In July 2018, MRIP released revisions to its time series of catch (harvest and discards) estimates. As noted above, these revisions resulted in much higher recreational catch estimates compared to previous estimates, affecting the entire time series of data going back to 1981.
In a January 7 press advisory the Council and Commission said, “Some changes have also been made to commercial catch data since the allocations were established. The current commercial and recreational allocation percentages for all three species do not reflect the current understanding of the recent and historic proportions of catch and landings from the two sectors. This amendment will consider whether changes to these allocations are warranted.”
All fishermen are encouraged to submit comments in person or in writing on which options may or may not be useful or practical for meeting the goal of the amendment.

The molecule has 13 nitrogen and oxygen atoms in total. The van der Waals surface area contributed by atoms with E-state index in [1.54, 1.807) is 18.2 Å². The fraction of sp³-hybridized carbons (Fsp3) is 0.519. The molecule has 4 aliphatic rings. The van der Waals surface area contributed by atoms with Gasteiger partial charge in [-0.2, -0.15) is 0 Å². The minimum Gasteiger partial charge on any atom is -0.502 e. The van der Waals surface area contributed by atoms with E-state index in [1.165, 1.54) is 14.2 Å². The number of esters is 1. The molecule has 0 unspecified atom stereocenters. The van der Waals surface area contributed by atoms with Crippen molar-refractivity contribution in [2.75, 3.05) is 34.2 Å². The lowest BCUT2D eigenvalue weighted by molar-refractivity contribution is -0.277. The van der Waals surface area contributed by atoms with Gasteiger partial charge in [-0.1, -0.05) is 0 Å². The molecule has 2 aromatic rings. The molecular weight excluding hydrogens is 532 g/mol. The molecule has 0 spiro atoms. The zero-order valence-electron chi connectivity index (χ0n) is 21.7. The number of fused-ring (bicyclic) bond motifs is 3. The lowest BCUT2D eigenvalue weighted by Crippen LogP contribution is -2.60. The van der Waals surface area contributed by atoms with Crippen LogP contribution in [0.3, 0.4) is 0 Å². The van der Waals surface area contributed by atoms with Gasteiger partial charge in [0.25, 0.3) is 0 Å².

To lean more and how to comment on the Scoping and Public Information Document, visit the Council website at http://www.mafmc.org/actions/sfsbsb-allocation-amendment.
Can electronic recording be the answer to better recreational data?
I believe that recording our catch and effort electronically on cellphones is the long-term answer to gathering more timely and accurate catch and effort data from the recreational sector. We have a good idea of what commercial fishers are catching as they by law have to report fish they catch or release. However, recreational fishing catch and effort is estimate as noted above.